Leave Florence, arrive in Siena


Leave Florence, arrive in Siena

We got up early, showered, had breakfast, and went to the train station. We got the 10:40A train to Siena.

We arrived and found our hotel, Hotel Duomo. Its inexpensive, the rooms are reasonable size with a reasonable, workable bathroom, but no internet access; it turns out wireless doesn’t work well through thick stone walls, big surprise. And its near the center of city by the Duomo!

The header for the stationary for the hotel, indicating its location in Siena

The header for the stationary for the hotel, indicating its location in Siena

Siena seems to be in a perpetual time warp, frozen in the early Renaissance (thanks to the Black Death coming to Siena just as she started a war with Florence, which she lost, and the Renaissance never really came to Siena, and Florence added Siena to her territories), the streets are narrow and the walls mostly gray and tall; if you have claustrophobia, don’t come here, it feels like everything is leaning into you all the time.

We got settled in and went right out for lunch to a place suggested by the hotel staff, La Taverna Del Capitano at Via Del Capitano 6/8. The food was really good, the service really bad.

La Taverna Del Capitano card

La Taverna Del Capitano card

We did some shopping and then went to the Duomo, which we visited in 2003. We bought a Cumulativo ticket, which is 10 Euro but lets you into five venues. The exterior is lushly decorated.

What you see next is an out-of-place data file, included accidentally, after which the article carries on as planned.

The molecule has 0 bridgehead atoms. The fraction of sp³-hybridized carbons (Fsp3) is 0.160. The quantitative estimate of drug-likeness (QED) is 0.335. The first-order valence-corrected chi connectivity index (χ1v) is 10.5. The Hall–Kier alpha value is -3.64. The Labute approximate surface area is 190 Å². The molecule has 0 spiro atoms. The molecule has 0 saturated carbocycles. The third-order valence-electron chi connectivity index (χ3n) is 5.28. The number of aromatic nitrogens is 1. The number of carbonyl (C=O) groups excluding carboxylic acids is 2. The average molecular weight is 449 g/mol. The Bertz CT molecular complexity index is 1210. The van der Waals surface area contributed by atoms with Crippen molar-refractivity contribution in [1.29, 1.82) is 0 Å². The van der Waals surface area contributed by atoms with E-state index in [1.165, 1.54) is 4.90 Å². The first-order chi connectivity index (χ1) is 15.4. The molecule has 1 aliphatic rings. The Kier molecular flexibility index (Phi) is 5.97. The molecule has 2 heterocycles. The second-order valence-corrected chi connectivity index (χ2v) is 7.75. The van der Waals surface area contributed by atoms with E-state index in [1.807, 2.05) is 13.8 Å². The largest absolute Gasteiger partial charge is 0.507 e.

The interior is very cool as well, with busts of all the popes lined up at the top of the columnade as well as a large rosette window. The most famous feature of the interior are the mosaics in the floor; these used to only be visible for a few weeks a year but now most are on display year round.

There’s a famous room, the Piccolomini Library, which was painted by Pintoricchio.

We walked down the hill and had a snack and drinks at a little bar.

We walked up the hill and down to the Duomo crypt. This is only recently opened, as they found the church that the Duomo was built upon. There are some beautiful frescos, and its amazing to me that this church is built upon another church (and yes, you can look down some of the facade of the former church, at least 20 feet!). Of course, no photos allowed…

We then went to the Museo Dell’Opera. No photos allowed, but of course Aviva took a few anyway.

Aviva shopped at a ceramics store we both like, Alessandro Marchionni at Via S. Pietro 22.

We had a wonderful dinner at Osteria Boccon del Prete at Via S. Pietro 17. The food was excellent, the service divine, and the price was good as well.

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